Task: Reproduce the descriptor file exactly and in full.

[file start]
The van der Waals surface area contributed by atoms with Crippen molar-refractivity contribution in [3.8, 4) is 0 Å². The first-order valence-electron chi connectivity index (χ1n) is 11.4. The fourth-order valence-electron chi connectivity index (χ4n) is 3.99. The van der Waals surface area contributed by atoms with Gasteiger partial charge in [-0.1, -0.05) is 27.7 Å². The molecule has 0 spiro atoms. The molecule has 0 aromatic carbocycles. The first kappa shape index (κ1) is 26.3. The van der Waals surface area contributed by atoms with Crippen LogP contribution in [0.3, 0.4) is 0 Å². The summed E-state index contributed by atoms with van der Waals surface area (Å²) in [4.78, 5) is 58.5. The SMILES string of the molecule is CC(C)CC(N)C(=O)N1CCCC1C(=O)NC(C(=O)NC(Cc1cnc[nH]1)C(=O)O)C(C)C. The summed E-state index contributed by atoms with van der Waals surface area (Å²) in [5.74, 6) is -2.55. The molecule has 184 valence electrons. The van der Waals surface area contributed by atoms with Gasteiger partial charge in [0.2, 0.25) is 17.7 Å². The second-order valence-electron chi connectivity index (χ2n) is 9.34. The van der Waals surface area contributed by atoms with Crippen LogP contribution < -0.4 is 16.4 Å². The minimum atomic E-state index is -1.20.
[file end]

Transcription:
The van der Waals surface area contributed by atoms with Crippen molar-refractivity contribution in [3.8, 4) is 0 Å². The first-order valence-electron chi connectivity index (χ1n) is 11.4. The fourth-order valence-electron chi connectivity index (χ4n) is 3.99. The van der Waals surface area contributed by atoms with Gasteiger partial charge in [-0.1, -0.05) is 27.7 Å². The molecule has 0 spiro atoms. The molecule has 0 aromatic carbocycles. The first kappa shape index (κ1) is 26.3. The van der Waals surface area contributed by atoms with Crippen LogP contribution in [0.3, 0.4) is 0 Å². The summed E-state index contributed by atoms with van der Waals surface area (Å²) in [4.78, 5) is 58.5. The SMILES string of the molecule is CC(C)CC(N)C(=O)N1CCCC1C(=O)NC(C(=O)NC(Cc1cnc[nH]1)C(=O)O)C(C)C. The summed E-state index contributed by atoms with van der Waals surface area (Å²) in [5.74, 6) is -2.55. The molecule has 184 valence electrons. The van der Waals surface area contributed by atoms with Gasteiger partial charge in [0.2, 0.25) is 17.7 Å². The second-order valence-electron chi connectivity index (χ2n) is 9.34. The van der Waals surface area contributed by atoms with Crippen LogP contribution < -0.4 is 16.4 Å². The minimum atomic E-state index is -1.20.